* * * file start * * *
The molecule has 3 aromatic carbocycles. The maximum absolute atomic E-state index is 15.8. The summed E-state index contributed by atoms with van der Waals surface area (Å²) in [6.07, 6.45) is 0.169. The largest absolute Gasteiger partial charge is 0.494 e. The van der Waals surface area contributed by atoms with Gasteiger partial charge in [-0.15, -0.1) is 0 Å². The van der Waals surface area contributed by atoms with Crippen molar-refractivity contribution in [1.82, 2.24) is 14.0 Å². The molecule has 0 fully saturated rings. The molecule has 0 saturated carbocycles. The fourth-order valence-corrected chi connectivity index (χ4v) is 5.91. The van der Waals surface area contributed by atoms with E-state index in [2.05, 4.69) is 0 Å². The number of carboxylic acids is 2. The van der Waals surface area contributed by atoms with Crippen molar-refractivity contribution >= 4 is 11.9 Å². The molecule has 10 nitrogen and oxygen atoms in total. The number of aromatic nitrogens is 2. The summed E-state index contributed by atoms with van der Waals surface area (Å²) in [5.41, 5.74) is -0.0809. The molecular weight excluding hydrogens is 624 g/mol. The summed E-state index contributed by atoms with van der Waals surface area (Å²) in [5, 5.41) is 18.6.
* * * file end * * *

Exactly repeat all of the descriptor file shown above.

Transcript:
The molecule has 3 aromatic carbocycles. The maximum absolute atomic E-state index is 15.8. The summed E-state index contributed by atoms with van der Waals surface area (Å²) in [6.07, 6.45) is 0.169. The largest absolute Gasteiger partial charge is 0.494 e. The van der Waals surface area contributed by atoms with Gasteiger partial charge in [-0.15, -0.1) is 0 Å². The van der Waals surface area contributed by atoms with Crippen molar-refractivity contribution in [1.82, 2.24) is 14.0 Å². The molecule has 0 fully saturated rings. The molecule has 0 saturated carbocycles. The fourth-order valence-corrected chi connectivity index (χ4v) is 5.91. The van der Waals surface area contributed by atoms with E-state index in [2.05, 4.69) is 0 Å². The number of carboxylic acids is 2. The van der Waals surface area contributed by atoms with Crippen molar-refractivity contribution >= 4 is 11.9 Å². The molecule has 10 nitrogen and oxygen atoms in total. The number of aromatic nitrogens is 2. The summed E-state index contributed by atoms with van der Waals surface area (Å²) in [5.41, 5.74) is -0.0809. The molecular weight excluding hydrogens is 624 g/mol. The summed E-state index contributed by atoms with van der Waals surface area (Å²) in [5, 5.41) is 18.6.